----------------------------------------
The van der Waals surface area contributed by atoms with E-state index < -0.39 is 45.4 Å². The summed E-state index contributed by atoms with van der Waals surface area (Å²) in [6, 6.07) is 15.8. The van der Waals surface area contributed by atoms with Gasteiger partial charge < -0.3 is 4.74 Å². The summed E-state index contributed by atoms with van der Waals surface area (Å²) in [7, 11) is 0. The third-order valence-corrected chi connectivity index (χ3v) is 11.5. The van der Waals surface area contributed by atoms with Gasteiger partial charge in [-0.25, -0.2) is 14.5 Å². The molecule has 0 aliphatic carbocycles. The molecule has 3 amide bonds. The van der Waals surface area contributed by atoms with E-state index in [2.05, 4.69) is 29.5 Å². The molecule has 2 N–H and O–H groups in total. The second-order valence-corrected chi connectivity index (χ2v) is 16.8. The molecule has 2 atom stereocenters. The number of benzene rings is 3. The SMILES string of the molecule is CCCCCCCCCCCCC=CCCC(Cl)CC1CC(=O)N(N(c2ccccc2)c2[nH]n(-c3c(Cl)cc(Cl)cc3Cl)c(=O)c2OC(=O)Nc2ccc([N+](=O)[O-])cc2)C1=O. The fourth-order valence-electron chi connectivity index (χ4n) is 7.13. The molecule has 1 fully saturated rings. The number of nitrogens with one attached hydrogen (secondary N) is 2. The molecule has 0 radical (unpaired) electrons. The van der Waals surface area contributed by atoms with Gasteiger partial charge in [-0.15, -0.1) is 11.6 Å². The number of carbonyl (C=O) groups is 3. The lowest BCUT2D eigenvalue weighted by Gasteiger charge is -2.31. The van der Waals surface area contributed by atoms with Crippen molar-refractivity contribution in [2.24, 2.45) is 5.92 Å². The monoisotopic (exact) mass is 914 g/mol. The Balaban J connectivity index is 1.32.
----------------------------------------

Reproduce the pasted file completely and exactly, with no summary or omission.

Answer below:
The van der Waals surface area contributed by atoms with E-state index < -0.39 is 45.4 Å². The summed E-state index contributed by atoms with van der Waals surface area (Å²) in [6, 6.07) is 15.8. The van der Waals surface area contributed by atoms with Gasteiger partial charge < -0.3 is 4.74 Å². The summed E-state index contributed by atoms with van der Waals surface area (Å²) in [7, 11) is 0. The third-order valence-corrected chi connectivity index (χ3v) is 11.5. The van der Waals surface area contributed by atoms with Gasteiger partial charge in [-0.25, -0.2) is 14.5 Å². The molecule has 0 aliphatic carbocycles. The molecule has 3 amide bonds. The van der Waals surface area contributed by atoms with E-state index in [2.05, 4.69) is 29.5 Å². The molecule has 2 N–H and O–H groups in total. The second-order valence-corrected chi connectivity index (χ2v) is 16.8. The molecule has 2 atom stereocenters. The number of benzene rings is 3. The SMILES string of the molecule is CCCCCCCCCCCCC=CCCC(Cl)CC1CC(=O)N(N(c2ccccc2)c2[nH]n(-c3c(Cl)cc(Cl)cc3Cl)c(=O)c2OC(=O)Nc2ccc([N+](=O)[O-])cc2)C1=O. The fourth-order valence-electron chi connectivity index (χ4n) is 7.13. The molecule has 1 fully saturated rings. The number of nitrogens with one attached hydrogen (secondary N) is 2. The molecule has 0 radical (unpaired) electrons. The van der Waals surface area contributed by atoms with Gasteiger partial charge in [-0.15, -0.1) is 11.6 Å². The number of carbonyl (C=O) groups is 3. The lowest BCUT2D eigenvalue weighted by Gasteiger charge is -2.31. The van der Waals surface area contributed by atoms with Crippen molar-refractivity contribution in [2.24, 2.45) is 5.92 Å². The monoisotopic (exact) mass is 914 g/mol. The Balaban J connectivity index is 1.32.